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Letters to Editor
25 (
); 164-165

Cardiovascular Safety of Naproxen for Treating Cancer and Noncancer Chronic Pain

Department of Anesthesiology and Pain Management, Basavatarakam Indo-American Cancer Hospital and Research Institute, Hyderabad, Telangana, India
Address for correspondence: Dr. Abhijit S Nair, Department of Anesthesiology and Pain Management, Basavatarakam Indo-American Cancer Hospital and Research Institute, Hyderabad - 500 034, Telangana, India. E-mail:

This is an open access journal, and articles are distributed under the terms of the Creative Commons Attribution-NonCommercial-ShareAlike 4.0 License, which allows others to remix, tweak, and build upon the work non-commercially, as long as appropriate credit is given and the new creations are licensed under the identical terms.

This article was originally published by Medknow Publications & Media Pvt Ltd and was migrated to Scientific Scholar after the change of Publisher; therefore Scientific Scholar has no control over the quality or content of this article.


Nonsteroidal anti-inflammatory drugs (NSAIDs) are in use since 1960. They are non specific cyclooxygenase (COX) enzyme inhibitors. Later, specific COX-2 inhibitors were introduced starting with rofecoxib. NSAIDs and COX-2 inhibitors are common drugs used in the management of mild-to-moderate pain. Although these drugs provide good pain relief, they should be used with caution due to cardiovascular (CVS) side effects associated with its use. Although paracetamol and aspirin are nonopioids recommended by the WHO as the first-line agents for managing cancer pain and non cancer chronic pain, NSAIDs are mostly used instead of aspirin.[1] Of all NSAIDs currently in use, naproxen seems to have a safe CVS profile.

COX-1 and COX-2 enzymes are essential for homeostasis. COX-1 protects gastric mucosa from acid and generates thromboxane A2 (TXA2) by activating platelets in response to injury. Factors precipitating CVS events such as platelet aggregation, vasoconstriction, and increase in vascular and cardiac remodeling are mediated by COX-1 via TXA2. This means that selective COX-1 inhibition will inhibit TXA2 production, thereby preventing adverse CVS events. COX-2 activation leads to prostanoid production due to the release of inflammatory mediators.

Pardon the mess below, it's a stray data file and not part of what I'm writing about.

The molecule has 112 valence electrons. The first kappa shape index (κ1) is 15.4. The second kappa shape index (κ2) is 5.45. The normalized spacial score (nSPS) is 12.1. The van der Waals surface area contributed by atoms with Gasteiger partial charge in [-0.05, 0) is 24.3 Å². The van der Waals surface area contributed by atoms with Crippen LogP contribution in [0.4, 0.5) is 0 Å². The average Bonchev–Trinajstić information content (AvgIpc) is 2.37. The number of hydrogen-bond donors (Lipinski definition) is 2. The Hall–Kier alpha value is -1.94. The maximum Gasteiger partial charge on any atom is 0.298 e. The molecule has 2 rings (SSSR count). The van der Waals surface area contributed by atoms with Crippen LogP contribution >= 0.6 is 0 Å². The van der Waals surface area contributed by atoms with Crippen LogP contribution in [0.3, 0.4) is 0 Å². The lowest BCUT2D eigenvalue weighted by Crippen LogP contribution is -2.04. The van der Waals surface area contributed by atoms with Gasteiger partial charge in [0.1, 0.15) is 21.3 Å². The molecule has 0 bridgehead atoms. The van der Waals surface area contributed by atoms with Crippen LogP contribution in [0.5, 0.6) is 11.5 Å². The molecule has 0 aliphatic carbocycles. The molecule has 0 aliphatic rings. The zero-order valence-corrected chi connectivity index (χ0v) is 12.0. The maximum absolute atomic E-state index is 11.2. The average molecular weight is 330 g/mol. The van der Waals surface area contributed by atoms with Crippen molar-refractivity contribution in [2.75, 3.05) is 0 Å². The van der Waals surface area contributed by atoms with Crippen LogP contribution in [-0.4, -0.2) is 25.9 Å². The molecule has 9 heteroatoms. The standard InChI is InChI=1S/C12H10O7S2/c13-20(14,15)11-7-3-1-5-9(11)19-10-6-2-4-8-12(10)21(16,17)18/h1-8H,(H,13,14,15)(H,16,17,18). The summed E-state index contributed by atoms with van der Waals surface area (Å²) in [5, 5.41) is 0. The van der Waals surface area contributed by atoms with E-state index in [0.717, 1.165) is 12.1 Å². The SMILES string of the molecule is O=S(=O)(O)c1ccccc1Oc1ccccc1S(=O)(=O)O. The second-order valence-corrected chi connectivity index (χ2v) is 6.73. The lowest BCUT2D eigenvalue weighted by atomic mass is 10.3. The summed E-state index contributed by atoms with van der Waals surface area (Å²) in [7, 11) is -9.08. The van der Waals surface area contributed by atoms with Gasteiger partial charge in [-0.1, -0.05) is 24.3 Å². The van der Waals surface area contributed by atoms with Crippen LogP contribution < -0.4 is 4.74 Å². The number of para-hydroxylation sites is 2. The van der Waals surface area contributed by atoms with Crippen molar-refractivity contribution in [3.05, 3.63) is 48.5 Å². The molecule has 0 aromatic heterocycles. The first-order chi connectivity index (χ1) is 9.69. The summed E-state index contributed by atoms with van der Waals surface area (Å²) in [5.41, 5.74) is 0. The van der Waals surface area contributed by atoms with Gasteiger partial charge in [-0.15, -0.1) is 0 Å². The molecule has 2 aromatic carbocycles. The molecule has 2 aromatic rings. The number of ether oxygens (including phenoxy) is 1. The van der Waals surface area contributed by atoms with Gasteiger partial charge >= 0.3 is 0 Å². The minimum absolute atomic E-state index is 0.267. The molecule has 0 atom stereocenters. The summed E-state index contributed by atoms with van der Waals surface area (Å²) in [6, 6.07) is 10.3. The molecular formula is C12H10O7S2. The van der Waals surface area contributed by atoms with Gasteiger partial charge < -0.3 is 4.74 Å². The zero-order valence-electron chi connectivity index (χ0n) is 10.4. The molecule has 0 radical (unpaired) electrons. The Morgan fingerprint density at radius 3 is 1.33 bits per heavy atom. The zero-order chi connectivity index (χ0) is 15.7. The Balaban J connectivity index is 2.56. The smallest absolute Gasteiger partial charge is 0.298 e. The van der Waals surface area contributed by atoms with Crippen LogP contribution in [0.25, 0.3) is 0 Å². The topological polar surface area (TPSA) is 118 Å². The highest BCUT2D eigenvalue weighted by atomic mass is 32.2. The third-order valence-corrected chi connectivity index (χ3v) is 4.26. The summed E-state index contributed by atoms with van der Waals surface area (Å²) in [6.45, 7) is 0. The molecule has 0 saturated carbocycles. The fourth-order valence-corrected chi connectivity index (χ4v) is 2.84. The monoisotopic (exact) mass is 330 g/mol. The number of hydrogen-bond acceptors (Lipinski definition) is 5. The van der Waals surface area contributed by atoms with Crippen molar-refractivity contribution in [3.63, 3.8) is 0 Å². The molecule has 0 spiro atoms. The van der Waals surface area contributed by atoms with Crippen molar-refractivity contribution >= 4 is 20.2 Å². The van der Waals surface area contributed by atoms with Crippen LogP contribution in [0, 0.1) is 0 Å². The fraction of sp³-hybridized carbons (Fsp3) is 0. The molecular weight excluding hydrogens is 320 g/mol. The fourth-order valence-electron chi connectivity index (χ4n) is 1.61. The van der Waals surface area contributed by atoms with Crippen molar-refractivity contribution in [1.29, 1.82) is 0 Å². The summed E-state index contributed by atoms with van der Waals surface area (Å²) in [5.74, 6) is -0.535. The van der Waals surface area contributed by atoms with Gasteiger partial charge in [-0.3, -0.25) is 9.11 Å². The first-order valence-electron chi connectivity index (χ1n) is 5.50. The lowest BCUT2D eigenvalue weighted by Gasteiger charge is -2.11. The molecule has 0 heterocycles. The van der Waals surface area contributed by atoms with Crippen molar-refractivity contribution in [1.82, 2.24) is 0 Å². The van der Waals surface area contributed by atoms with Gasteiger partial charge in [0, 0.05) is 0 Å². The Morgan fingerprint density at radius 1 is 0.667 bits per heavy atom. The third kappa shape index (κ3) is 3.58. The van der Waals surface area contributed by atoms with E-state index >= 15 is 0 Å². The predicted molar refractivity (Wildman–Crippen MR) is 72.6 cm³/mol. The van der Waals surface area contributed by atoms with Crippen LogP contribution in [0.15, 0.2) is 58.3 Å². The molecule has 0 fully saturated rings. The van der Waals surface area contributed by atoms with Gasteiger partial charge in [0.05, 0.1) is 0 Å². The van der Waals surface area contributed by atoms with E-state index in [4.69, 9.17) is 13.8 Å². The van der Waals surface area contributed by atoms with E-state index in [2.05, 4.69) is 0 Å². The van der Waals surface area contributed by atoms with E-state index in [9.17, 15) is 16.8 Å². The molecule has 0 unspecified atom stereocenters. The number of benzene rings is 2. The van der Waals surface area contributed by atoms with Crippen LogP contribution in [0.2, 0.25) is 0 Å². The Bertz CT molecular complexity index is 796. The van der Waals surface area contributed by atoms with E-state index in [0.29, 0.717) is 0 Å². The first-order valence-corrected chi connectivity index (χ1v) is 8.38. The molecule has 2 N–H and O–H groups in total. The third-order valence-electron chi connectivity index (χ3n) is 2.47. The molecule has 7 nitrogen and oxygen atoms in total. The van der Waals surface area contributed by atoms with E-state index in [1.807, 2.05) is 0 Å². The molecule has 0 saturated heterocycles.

Endothelial cells express COX-1 and COX-2, whereas platelet aggregation is mediated by C0X-1 only. NSAIDs are classified as nonselective or selective depending on the COX inhibition caused by their use. The COX-2 inhibitors preferentially inhibit COX-2 enzyme with a very minimal COX-1 inhibition. They do not have any antiplatelet effects due to negligible COX-1 effect. Although COX-2 inhibitors protect gastrointestinal (GI) mucosa, the non-COX- 1 effects lead to thrombotic events which made them notorious.[2]

Among all the nonselective NSAIDs, naproxen has increased selectivity for COX-1 and negligible COX-2 inhibition. This differential selectivity of naproxen is the reason for CVS safety. Naproxen has a long half-life owing to which it strongly inhibits platelet aggregation reversibly by inhibiting COX-1. When compared to other NSAIDs, sodium retention with the use of naproxen is less as a result of which increase in systolic blood pressure is less. Like any other NSAIDs, naproxen also reduces renal blood flow due to prostaglandin inhibition. Therefore, the drug should be avoided in acute and chronic renal failure and in predisposing situations.[3]

In 2004, rofecoxib was banned due to serious adverse CVS events associated with its use.[4] Later, celecoxib was introduced and showed promise due to less CVS events associated with its use. The Prospective Randomized Evaluation of Celecoxib Integrated Safety versus Ibuprofen or Naproxen trial showed noninferiority of moderate doses of celecoxib when compared with naproxen or ibuprofen, with regard to the CVS outcome with celecoxib treatment, resulting in lower rates of GI and renal adverse events.[5] Still, naproxen has an edge over celecoxib due to its mechanism of action which is different from other NSAIDs such as ibuprofen and diclofenac.

The present evidence suggests that naproxen is the safest NSAID and might be preferred over celecoxib in patients prone to CVS events. Clinicians should prescribe naproxen at a titrated dose for the shortest possible period.

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Conflicts of interest

There are no conflicts of interest.


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